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Old 08-06-2007, 08:14 PM   #1
lazeeboy
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NTFS vs. FAT32 File Structure Woes


I'm interested in installing a linux distro, Ubuntu 7.0.4 in all likelihood, but I've run into a problem with my external HDD. It's pretty big at 500 GB (most of that space used), and formatted in NTFS. I really need to be able to read and write on it, and as I understand it the usual linux file structure, FAT32, doesn't like to write to it, though it can handle reading NTFS. On top of that, FAT32 appears to be totally unable to handle files larger than 1 GB in size, and I've got plenty of files that big and larger on my external (big archive files, disc image backups, etc).

So it seems that what I need, if such a thing exists, is something that can allow a linux OS to read and write to NTFS in a practical and user friendly way, i.e.: I don't want to have to endure some drawn out procedure every time I need to save a file to my external HDD from Ubuntu.

I'm growing steadily more tired of Windows, so I hope there's a way to make this work.

Thanks a lot.
 
Old 08-06-2007, 08:29 PM   #2
Enochs
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Howdy..

Ok, then I misunderstood your question.... I thought you were trying to install Ubuntu onto that external hard drive.....after reading the two responses below I realized that you only need Ubuntu to be able to read to and from it.....it's late.. Sounds like the two posts below got you covered....


Jay

Last edited by Enochs; 08-06-2007 at 11:48 PM.
 
Old 08-06-2007, 08:58 PM   #3
syg00
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ntfs-3g is safe to write NTFS - normal caveats re backups applying.

Should be in synaptic with latest Ubuntu I would have thought - else check the wiki.
 
Old 08-06-2007, 09:50 PM   #4
Junior Hacker
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How about I clarify,
Go ahead and install Ubuntu onto your computer, then install ntfs-3g which should also install fuse and fuse-libs. You may also be able to select ntfs-3g during the initial installation in deselect and it will be ready when you re-boot. After a re-boot (with ntfs-3g installed) you can plug in and turn on the external drive, I'm not sure how Ubuntu will mount the drive, it may be in read only mode, it may even mount it with ntfs-3g in read/write mode. I'm guessing Ubuntu has a graphical mount utility to allow you to mount it in read/write, if not, you may have to open a terminal and mount it manually in read/write.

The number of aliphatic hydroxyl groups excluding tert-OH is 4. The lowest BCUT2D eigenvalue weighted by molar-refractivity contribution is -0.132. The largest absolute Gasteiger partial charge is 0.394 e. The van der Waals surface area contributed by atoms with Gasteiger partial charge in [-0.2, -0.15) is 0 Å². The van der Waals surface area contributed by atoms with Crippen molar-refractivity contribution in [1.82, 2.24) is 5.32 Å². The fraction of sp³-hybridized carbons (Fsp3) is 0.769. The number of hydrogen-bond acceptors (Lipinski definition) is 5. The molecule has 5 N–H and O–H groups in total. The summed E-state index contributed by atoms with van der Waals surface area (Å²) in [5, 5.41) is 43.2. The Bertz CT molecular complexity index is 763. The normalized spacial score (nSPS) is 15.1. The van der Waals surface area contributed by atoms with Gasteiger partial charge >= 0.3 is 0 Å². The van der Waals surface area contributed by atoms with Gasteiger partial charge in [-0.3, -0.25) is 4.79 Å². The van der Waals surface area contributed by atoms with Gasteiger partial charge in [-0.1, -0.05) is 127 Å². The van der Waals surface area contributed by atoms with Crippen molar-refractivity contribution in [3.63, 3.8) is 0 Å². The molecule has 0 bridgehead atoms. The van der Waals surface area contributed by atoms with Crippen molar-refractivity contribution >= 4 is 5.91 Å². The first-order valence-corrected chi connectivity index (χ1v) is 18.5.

To mount it manually, in a terminal issue command: fdisk -l to see what device it is, if you have a SATA drive in the computer, the USB drive will be the second SATA as /dev/sdb1, the (1) is the first and possibly only partition. If you have a PATA drive in the computer, the USB drive should be the first SATA, /dev/sda1 for the first partition. Find where in the directory it can be accessed when it is read only, this may be in /media/LABEL, the "LABEL" is whatever label/name your external drive has. Now you have to un-mount it first if it's in read only mode before mounting it in read/write with ntfs-3g. In the example below, I'll assume the external drive is /dev/sdb1 and can be accessed via /media/USB and I list both commands to un-mount it, and re-mount it in read/write:
Code:
umount /media/USB
mount -t ntfs-3g /dev/sdb1 /media/USB
Now you can access it via the same directory (/media/USB) in read/write.

And Linux formats it's partitions in either extended2 (ext2), extended3 (ext3), reiserfs and others. Not FAT, that's a popular Windows format that Linux and other operating systems can all read and write to without much hassle, it is the predecessor to the popular Windows NTFS file system which is an improvement over FAT.
EDIT: The maximum file size in a FAT32 file system is 4GB minus one sector (512B).

Last edited by Junior Hacker; 08-06-2007 at 10:00 PM.
 
  


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